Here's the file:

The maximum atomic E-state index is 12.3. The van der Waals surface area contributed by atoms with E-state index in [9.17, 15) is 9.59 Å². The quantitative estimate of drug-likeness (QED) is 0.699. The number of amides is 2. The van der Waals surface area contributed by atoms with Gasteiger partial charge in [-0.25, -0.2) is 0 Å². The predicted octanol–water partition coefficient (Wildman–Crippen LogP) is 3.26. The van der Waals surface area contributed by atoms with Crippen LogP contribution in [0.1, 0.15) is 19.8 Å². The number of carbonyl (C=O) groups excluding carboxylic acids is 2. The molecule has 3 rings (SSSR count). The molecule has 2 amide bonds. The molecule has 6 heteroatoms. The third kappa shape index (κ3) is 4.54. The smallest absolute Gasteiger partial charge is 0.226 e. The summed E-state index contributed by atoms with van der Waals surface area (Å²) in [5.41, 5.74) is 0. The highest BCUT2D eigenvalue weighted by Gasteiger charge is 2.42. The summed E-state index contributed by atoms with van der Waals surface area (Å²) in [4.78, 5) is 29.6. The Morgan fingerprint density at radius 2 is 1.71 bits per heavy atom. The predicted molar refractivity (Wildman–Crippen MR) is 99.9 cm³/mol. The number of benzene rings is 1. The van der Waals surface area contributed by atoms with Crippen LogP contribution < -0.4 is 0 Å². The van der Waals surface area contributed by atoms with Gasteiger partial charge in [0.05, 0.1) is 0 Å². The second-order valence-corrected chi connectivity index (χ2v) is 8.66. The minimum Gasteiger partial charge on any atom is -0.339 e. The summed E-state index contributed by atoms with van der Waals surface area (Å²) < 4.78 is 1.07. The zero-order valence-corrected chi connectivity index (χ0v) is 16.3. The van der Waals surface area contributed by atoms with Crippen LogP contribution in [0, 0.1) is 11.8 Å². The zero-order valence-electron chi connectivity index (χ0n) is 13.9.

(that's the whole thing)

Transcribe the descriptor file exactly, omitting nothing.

The maximum atomic E-state index is 12.3. The van der Waals surface area contributed by atoms with E-state index in [9.17, 15) is 9.59 Å². The quantitative estimate of drug-likeness (QED) is 0.699. The number of amides is 2. The van der Waals surface area contributed by atoms with Gasteiger partial charge in [-0.25, -0.2) is 0 Å². The predicted octanol–water partition coefficient (Wildman–Crippen LogP) is 3.26. The van der Waals surface area contributed by atoms with Crippen LogP contribution in [0.1, 0.15) is 19.8 Å². The number of carbonyl (C=O) groups excluding carboxylic acids is 2. The molecule has 3 rings (SSSR count). The molecule has 2 amide bonds. The molecule has 6 heteroatoms. The third kappa shape index (κ3) is 4.54. The smallest absolute Gasteiger partial charge is 0.226 e. The summed E-state index contributed by atoms with van der Waals surface area (Å²) in [5.41, 5.74) is 0. The highest BCUT2D eigenvalue weighted by Gasteiger charge is 2.42. The summed E-state index contributed by atoms with van der Waals surface area (Å²) in [4.78, 5) is 29.6. The Morgan fingerprint density at radius 2 is 1.71 bits per heavy atom. The predicted molar refractivity (Wildman–Crippen MR) is 99.9 cm³/mol. The number of benzene rings is 1. The van der Waals surface area contributed by atoms with Crippen LogP contribution < -0.4 is 0 Å². The van der Waals surface area contributed by atoms with Gasteiger partial charge in [0.05, 0.1) is 0 Å². The second-order valence-corrected chi connectivity index (χ2v) is 8.66. The minimum Gasteiger partial charge on any atom is -0.339 e. The summed E-state index contributed by atoms with van der Waals surface area (Å²) < 4.78 is 1.07. The zero-order valence-corrected chi connectivity index (χ0v) is 16.3. The van der Waals surface area contributed by atoms with Crippen LogP contribution in [0, 0.1) is 11.8 Å². The zero-order valence-electron chi connectivity index (χ0n) is 13.9.